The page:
There were, however, very kind friends too. He speaks gratefully of one classmate - now a well-known businessman - who asked his father to help out.

"On his own, he asked his father to give me $50 a month, with no strings attached. The father did that until I completed Secondary 4," he says.

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Deciding he had to stand on his own feet, he sought the help of a Member of Parliament who successfully got the Housing Board to lease him a one-room rental flat in Joo Seng Road for $22 a month.

"My sister lived with me for a couple of years. I went to pre-university and survived by giving tuition and eating instant noodles almost every day. Luckily, my classmates and church friends also helped out," says Mr Koh, who lived in the flat until he got married when he was 29.

Although his A-level results were decent, he failed to get into the National University of Singapore.

Finding a job proved difficult after he completed his national service because he did not have a degree and had no work experience.

After nearly half a year, he was finally hired as a sales executive by a local company in Jurong which manufactured audio cassette tapes. The boss, he says, was impressed by his command of English.

"The job required a lot of writing and correspondence with customers in the United States and other parts of the world. The boss also came from difficult circumstances and probably saw himself in me," he says.

His starting pay was just $700 but the training he got on the job was invaluable.

He was sent to the US where the company had a representative office.

"The US Embassy initially refused to grant me a visa because I was a non-graduate, had no experience and was drawing only $700 a month. But my boss wrote a long letter saying that I had great potential."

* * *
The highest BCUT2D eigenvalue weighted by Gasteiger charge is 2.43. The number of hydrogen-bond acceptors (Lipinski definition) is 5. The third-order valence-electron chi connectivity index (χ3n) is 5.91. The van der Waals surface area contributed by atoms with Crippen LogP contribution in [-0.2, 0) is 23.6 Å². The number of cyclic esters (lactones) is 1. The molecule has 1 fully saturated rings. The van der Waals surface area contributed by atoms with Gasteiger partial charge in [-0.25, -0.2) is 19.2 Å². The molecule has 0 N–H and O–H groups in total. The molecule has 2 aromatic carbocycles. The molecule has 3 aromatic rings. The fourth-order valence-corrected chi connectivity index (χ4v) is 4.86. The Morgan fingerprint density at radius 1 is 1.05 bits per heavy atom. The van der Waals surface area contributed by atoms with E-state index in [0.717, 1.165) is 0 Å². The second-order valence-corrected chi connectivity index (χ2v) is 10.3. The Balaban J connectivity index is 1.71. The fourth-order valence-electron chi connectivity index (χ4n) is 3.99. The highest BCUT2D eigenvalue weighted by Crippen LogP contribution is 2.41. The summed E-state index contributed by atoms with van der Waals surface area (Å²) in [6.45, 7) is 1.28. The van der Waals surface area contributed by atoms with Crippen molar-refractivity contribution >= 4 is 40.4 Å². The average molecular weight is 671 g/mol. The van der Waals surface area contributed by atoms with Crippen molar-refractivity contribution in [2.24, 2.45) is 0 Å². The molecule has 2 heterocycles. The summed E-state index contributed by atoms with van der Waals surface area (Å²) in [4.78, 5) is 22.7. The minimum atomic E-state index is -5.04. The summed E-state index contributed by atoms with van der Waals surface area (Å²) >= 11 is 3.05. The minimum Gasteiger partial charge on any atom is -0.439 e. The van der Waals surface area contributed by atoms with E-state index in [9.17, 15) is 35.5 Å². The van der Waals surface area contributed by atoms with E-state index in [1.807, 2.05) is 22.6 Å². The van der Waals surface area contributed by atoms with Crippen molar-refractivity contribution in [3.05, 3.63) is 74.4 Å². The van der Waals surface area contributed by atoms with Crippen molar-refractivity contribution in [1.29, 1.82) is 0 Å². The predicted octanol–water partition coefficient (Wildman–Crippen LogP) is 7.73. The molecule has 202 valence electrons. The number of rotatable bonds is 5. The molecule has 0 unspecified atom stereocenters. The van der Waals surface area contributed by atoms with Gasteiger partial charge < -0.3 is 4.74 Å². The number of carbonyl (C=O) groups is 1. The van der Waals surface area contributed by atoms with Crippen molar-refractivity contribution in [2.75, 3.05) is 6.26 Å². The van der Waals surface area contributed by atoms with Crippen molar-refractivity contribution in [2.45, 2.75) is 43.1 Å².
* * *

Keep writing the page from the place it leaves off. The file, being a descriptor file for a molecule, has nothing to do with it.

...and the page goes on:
His duties included marketing, taking care of orders and liaising with music giants such as Warner Bros and book companies such as HarperCollins.

"My boss gave me a lot of opportunities and trusted me. In the US, he taught me how to be confident when dealing with people, and how to make things happen because if you didn't do that, no one was going to make things happen for you. He made me make cold calls, listened in and taught me how to do it properly."

Around this time, his absent father got in touch with him.

"I hadn't seen or talked to him for many years then. But he was suffering from tuberculosis and was very sick. So I went to see him in hospital. When I saw how frail he was, I decided I had to forgive him and let all my grudges go. It was an important step for me because my resentment for him was eating away at me," says Mr Koh, whose father died two days after he left for the US.

Six years later, he moved to become the sales and marketing manager for another local company producing digital compact cassettes.

The job entailed extensive travelling, including to Syria and Lebanon.

"I had to be resourceful and find customers everywhere so that we could keep our plant going."

On one occasion, he had to fly into war-torn Beirut.

"There were only four or five passengers on the whole flight. Even the stewardess asked me why I was going there. I stayed at the Carlton and was the only guest there. There were bullet holes on the sides of the walls.

"I was not afraid. I guess that's because I was young and adventurous and not married," says Mr Koh, who married an insurance underwriter in 1995. The couple now have three children, aged between eight and 15.

His next professional stop was with Canon in 1997 where he started out doing marketing for its small microfilm division.

"I went on to scanners, inkjet and digital printers and then cameras," says the go-getter who in eight years was heading Canon's entire consumer business division, which has an annual revenue of several hundred million dollars.

"My background has probably made me a very driven person. Whatever I promise, I would deliver," he says.

Tasked with spearheading Canon's camera division in India last August, he lets out an embarrassed laugh when asked to describe his management style.

But when pressed, he says: "I expect a lot from people but at the same time, I make sure I lead by example. I will not ask my team to do things I myself cannot do. I believe no one can lead another further than he himself has gone. I must always lead from the front."

The congenial man has not forgotten his past.

Each Chinese New Year, his aunt gets a big hongbao from him.

He sponsors several underprivileged children from neighbouring countries and has helped a few needy students from his alma mater.

Smiling, he quotes a Chinese proverb: "When drinking water, you must always remember the source."